From the article of the same title
Foot & Ankle International (07/10) Vol. 31, No. 7, Haddad, Steven L. ; Dedhia, Sunil ; Ren, Yupeng ; et al.

Effect of Hinged Ankle-Foot Orthoses on Standing Balance Control in Children with Bilateral Spastic Cerebral Palsy

Researchers sought to identify the characteristics of static standing balance and its postural control mechanisms during quiet side-by-side standing and the changes in these measures while wearing hinged ankle-foot orthoses (AFOs) in children with bilateral spastic cerebral palsy (CP). Twenty-one children with bilateral spastic CP and 22 typically developing (TD) children were recruited. Pressure data were recorded while subjects with or without AFOs stood on dual force platforms and net body center of pressure (CoP) coordinates were calculated from this data. Net body CoP was traced for measuring mediolateral (ML) and anteroposterior (AP) displacement and path length per second. ML and AP displacement and path length per second of the CoP trajectory were higher in children with CP compared to TD children. There were no significant improvements in these parameters while wearing hinged AFOs. Compared to TD children, children with CP used less ankle strategy though more hip and transverse rotation strategies for postural control during quiet standing. While wearing hinged AFOs, the contribution of ankle strategy was significantly increased for ML balance control in children with CP.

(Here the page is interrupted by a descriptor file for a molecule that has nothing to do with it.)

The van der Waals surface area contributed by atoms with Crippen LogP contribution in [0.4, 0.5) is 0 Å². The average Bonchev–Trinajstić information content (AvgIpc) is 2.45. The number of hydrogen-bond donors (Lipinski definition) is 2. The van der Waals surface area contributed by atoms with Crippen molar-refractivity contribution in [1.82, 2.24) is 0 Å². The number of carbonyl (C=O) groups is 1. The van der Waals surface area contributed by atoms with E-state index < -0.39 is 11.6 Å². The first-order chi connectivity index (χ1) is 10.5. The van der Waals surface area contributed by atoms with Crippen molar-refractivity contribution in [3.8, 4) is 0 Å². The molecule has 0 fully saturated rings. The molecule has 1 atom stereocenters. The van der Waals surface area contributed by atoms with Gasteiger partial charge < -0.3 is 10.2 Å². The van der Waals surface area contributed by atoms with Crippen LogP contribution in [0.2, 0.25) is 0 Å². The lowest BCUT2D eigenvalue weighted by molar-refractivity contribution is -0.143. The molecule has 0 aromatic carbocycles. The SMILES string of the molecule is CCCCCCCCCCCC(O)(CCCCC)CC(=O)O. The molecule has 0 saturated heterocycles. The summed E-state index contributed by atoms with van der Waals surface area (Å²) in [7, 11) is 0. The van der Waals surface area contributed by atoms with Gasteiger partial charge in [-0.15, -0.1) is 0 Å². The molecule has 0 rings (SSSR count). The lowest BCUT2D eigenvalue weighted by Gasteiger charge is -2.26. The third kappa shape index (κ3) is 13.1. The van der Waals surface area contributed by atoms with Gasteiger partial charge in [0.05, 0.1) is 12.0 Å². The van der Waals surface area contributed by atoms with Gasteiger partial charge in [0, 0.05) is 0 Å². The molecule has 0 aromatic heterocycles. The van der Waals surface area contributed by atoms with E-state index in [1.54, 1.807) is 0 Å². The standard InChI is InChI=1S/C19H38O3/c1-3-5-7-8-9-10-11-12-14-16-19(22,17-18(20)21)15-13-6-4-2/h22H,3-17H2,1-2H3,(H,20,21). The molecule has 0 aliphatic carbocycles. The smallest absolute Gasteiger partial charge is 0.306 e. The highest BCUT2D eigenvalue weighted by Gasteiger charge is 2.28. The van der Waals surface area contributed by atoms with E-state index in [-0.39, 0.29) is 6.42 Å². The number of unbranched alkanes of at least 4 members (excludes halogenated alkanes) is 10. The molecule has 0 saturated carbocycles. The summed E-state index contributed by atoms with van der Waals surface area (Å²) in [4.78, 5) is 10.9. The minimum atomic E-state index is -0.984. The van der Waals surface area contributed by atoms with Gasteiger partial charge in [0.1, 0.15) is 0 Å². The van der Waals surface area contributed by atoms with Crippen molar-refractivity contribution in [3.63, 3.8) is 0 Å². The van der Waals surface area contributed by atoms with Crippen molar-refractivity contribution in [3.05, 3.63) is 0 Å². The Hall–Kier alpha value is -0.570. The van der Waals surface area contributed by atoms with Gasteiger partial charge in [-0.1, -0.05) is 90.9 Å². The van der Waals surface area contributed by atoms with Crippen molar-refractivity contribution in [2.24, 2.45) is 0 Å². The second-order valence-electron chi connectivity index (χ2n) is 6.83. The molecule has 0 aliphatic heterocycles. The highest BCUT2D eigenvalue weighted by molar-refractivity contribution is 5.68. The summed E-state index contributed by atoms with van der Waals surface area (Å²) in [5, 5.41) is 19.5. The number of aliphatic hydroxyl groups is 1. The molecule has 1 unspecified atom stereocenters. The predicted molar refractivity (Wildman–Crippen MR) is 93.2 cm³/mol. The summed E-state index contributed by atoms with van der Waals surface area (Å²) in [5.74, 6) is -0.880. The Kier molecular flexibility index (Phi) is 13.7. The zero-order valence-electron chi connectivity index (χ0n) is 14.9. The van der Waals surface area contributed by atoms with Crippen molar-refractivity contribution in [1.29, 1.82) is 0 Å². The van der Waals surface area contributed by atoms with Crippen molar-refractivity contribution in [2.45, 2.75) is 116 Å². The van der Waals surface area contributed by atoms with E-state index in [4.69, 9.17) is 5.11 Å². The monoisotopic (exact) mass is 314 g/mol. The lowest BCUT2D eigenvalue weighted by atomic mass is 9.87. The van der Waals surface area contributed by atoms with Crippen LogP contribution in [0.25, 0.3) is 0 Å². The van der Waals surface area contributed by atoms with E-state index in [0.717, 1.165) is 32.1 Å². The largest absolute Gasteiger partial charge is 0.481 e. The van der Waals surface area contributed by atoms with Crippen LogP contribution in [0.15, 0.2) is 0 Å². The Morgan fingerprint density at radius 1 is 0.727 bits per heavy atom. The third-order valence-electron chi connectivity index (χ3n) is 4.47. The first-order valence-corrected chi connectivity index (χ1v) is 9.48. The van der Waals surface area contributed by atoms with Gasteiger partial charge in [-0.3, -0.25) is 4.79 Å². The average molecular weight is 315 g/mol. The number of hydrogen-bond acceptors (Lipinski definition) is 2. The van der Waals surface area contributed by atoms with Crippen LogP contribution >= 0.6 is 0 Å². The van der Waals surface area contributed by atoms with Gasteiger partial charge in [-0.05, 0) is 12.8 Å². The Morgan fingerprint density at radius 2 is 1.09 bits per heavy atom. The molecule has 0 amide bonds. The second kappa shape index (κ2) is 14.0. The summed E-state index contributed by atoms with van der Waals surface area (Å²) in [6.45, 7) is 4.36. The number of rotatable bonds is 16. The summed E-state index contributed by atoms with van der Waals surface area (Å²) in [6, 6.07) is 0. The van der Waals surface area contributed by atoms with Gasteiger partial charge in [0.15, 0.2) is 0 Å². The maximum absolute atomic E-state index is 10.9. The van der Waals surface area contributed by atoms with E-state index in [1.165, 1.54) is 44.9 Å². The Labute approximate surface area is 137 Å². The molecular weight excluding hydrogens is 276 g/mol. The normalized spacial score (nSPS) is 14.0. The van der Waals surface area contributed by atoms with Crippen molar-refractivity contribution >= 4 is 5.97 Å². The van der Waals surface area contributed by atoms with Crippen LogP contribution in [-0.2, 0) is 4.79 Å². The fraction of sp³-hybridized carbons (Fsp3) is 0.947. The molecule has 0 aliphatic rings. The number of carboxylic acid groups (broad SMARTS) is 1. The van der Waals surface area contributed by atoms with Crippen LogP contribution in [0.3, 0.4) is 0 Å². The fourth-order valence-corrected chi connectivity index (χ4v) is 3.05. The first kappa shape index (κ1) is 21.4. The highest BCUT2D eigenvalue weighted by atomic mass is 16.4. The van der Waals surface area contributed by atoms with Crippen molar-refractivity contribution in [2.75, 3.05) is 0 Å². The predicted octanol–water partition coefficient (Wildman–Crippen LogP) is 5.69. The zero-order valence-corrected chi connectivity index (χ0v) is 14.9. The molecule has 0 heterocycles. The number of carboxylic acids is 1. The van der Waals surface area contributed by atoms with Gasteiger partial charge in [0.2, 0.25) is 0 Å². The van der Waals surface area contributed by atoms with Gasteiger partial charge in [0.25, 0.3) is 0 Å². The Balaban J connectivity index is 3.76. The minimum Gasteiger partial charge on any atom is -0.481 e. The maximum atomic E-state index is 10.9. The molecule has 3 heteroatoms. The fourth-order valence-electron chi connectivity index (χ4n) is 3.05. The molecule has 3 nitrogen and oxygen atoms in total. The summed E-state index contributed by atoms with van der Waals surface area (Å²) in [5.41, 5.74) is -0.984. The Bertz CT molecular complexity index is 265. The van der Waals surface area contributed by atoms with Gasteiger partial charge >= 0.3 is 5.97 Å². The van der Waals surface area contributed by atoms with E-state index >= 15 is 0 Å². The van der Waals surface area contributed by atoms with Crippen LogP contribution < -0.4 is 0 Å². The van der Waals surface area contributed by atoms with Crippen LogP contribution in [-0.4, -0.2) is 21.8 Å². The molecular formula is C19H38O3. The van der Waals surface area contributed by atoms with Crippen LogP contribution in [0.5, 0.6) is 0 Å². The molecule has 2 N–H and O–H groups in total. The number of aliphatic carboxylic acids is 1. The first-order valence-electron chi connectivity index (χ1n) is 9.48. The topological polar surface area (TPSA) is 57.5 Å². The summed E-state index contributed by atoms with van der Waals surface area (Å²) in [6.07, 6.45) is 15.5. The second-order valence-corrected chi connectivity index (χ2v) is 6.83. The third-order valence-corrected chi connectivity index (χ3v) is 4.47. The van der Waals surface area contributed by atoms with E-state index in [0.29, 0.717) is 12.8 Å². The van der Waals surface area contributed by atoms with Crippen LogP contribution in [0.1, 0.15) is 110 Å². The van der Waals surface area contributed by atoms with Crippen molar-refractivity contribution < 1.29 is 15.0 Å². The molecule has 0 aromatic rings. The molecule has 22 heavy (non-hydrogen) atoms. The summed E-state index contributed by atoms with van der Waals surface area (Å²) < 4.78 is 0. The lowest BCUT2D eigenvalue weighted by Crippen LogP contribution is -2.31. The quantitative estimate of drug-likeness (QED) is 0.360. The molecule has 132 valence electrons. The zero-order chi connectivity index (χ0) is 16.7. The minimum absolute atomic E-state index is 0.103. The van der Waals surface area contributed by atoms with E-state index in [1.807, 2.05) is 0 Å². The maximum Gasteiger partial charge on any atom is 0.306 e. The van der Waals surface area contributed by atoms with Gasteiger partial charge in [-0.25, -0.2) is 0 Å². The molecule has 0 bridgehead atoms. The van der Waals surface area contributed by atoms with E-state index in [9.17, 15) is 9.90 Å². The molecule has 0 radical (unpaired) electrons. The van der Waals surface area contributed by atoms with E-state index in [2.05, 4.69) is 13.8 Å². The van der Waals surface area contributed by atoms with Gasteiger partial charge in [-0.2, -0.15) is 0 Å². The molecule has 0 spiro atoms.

From the article of the same title
Yonsei Medical Journal (07/15/10) Rha, Dong-wook; Kim, Dong Jin; Park, Eun Sook

New Discovery in Nerve Regrowth